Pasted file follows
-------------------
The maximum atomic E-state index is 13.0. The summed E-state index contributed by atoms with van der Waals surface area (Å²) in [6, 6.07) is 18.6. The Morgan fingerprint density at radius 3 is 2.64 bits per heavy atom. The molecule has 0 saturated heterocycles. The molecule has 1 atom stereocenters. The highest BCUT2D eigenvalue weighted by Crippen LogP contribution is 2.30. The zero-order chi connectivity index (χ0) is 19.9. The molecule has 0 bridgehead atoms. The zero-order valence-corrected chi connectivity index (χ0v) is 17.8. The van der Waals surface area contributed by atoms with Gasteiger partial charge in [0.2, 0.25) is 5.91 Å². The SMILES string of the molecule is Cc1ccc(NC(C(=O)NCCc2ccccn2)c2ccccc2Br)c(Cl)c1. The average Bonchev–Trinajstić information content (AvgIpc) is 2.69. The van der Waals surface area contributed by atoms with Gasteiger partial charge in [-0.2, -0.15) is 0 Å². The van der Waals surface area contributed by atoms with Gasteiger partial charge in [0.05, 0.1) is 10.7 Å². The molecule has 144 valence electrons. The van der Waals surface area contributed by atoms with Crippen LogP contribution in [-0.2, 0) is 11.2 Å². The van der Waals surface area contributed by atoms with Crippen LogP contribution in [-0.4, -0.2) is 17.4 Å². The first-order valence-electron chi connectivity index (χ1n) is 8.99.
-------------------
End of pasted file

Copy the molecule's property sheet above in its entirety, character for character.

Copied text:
The maximum atomic E-state index is 13.0. The summed E-state index contributed by atoms with van der Waals surface area (Å²) in [6, 6.07) is 18.6. The Morgan fingerprint density at radius 3 is 2.64 bits per heavy atom. The molecule has 0 saturated heterocycles. The molecule has 1 atom stereocenters. The highest BCUT2D eigenvalue weighted by Crippen LogP contribution is 2.30. The zero-order chi connectivity index (χ0) is 19.9. The molecule has 0 bridgehead atoms. The zero-order valence-corrected chi connectivity index (χ0v) is 17.8. The van der Waals surface area contributed by atoms with Gasteiger partial charge in [0.2, 0.25) is 5.91 Å². The SMILES string of the molecule is Cc1ccc(NC(C(=O)NCCc2ccccn2)c2ccccc2Br)c(Cl)c1. The average Bonchev–Trinajstić information content (AvgIpc) is 2.69. The van der Waals surface area contributed by atoms with Gasteiger partial charge in [-0.2, -0.15) is 0 Å². The van der Waals surface area contributed by atoms with Gasteiger partial charge in [0.05, 0.1) is 10.7 Å². The molecule has 144 valence electrons. The van der Waals surface area contributed by atoms with Crippen LogP contribution in [-0.2, 0) is 11.2 Å². The van der Waals surface area contributed by atoms with Crippen LogP contribution in [-0.4, -0.2) is 17.4 Å². The first-order valence-electron chi connectivity index (χ1n) is 8.99.